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Everton’s copped a 10 point deduction, so why haven’t Man City and Chelsea?


Mansour, Dyche, Boehly, Everton, psr

Merseyside club, Everton, have become just the third side in Premier League history to receive a points deduction. 

Following a breach of the Premier League’s profitability and sustainability rules (PSR), the club were docked 10 points by the League, dropping them into the relegation zone.

It raises concerns about the side’s future and opens the door for potential lawsuits, by recently relegated sides such as Leeds United and Leicester City. 

What are the Premier League’s profit and sustainability rules?

Essentially, they are the Premier League’s financial fair play rules, permitting sides to report maximum losses of £105 million over a three year period. All Premier League clubs are assessed for their compliance with the profitability and sustainability rules each year. 

It is important to note that clubs are allowed to make deductions, such as good spending / good losses; including expenditure on the women’s team, on community initiatives, on infrastructure, and youth development.

What are the charges against Everton?

Having been referred to an independent commission in March over their alleged financial breaches, the club were found to have breached the Premier League’s profitability and sustainability rules.

According to the findings of the commission, Everton FC’s PSR calculation for the three years to the end of the 2021-22 Premier League season resulted in a loss of £124.5 million, as opposed to the £105 million allowed under the regulations. However, it is reported these losses come as part of wider losses totalling £370 million between 2018 and 2021.

Everton accepted they were in breach of the Premier League’s PSR, albeit by a smaller sum of £9.7 million. This claim was washed away by the Commission’s conclusions.

Their breach of the Premier League’s profitability and sustainability rules could become a whole lot more costly, with the Commission imposing an immediate 10 point deduction on the club, which sent them tumbling into the relegation zone.

Why hasn’t something similar happened to Manchester City?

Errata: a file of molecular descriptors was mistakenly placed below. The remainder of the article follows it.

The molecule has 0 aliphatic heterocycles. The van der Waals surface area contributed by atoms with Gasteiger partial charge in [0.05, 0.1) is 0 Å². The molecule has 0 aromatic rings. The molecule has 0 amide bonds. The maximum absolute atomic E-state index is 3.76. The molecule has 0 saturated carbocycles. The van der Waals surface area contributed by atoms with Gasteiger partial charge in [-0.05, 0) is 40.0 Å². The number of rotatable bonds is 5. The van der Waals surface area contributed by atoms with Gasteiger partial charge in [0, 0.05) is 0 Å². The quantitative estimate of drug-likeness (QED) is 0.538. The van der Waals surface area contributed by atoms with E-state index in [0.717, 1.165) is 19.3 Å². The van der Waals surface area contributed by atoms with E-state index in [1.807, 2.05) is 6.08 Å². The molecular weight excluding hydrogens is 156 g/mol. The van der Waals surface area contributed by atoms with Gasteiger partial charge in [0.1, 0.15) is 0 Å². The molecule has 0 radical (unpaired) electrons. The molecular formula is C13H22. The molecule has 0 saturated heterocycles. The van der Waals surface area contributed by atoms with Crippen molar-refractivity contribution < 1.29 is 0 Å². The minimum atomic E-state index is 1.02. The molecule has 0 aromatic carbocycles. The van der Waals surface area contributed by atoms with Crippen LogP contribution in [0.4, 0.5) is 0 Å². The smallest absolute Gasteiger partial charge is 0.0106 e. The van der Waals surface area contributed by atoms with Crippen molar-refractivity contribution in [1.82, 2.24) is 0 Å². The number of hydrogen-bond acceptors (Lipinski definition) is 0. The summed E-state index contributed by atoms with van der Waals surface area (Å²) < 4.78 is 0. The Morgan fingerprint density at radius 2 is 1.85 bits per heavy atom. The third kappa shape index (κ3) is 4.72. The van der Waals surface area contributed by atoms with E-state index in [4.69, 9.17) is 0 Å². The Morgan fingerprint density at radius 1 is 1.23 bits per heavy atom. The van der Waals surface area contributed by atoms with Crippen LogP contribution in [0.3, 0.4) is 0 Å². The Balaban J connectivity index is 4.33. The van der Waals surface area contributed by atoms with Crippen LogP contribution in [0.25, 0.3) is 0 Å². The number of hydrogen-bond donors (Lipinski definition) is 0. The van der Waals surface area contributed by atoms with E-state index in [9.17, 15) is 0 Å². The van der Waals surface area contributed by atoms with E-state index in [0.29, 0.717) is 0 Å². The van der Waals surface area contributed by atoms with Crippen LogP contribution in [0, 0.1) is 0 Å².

Earlier this year, Manchester City were charged with over 100 alleged financial breaches by the Premier League, who also referred them to an independent commission. 

According to the Premier League, the breaches occurred between 2009 and 2018 — when City’s dominance of English football began to foster. 

For many fans of clubs other than City, the Premier League’s handling of the Everton situation and the independent commission’s ruling against the Merseyside club has set a strong precedence for their dealings with City.

While some fans are chomping at the bit for punishment to be delivered to the reigning treble winners, there is a strong reason why this is yet to be the case. That is largely due to both the number of charges handed out against the Mancunians, which exceed 100, as opposed to the one laid against Everton, and the nature of the charges.

Naturally, the deliberation period for 100-plus charges will exceed the amount of time needed to reach a conclusion in the Everton case, meaning a decision is probably unlikely this year. Additionally, the Premier League is accusing Manchester City of lying, a fact which is tricky to prove.

This does not mean City will get off lightly, with the Premier League’s handling of Everton’s case a clear and strong indication of its commitment to enforcing its financial regulations.

According to the league’s rules, penalties could include a suspension, a fine ‘unlimited in amount’, a points deduction, or even a ban from the Premier League itself.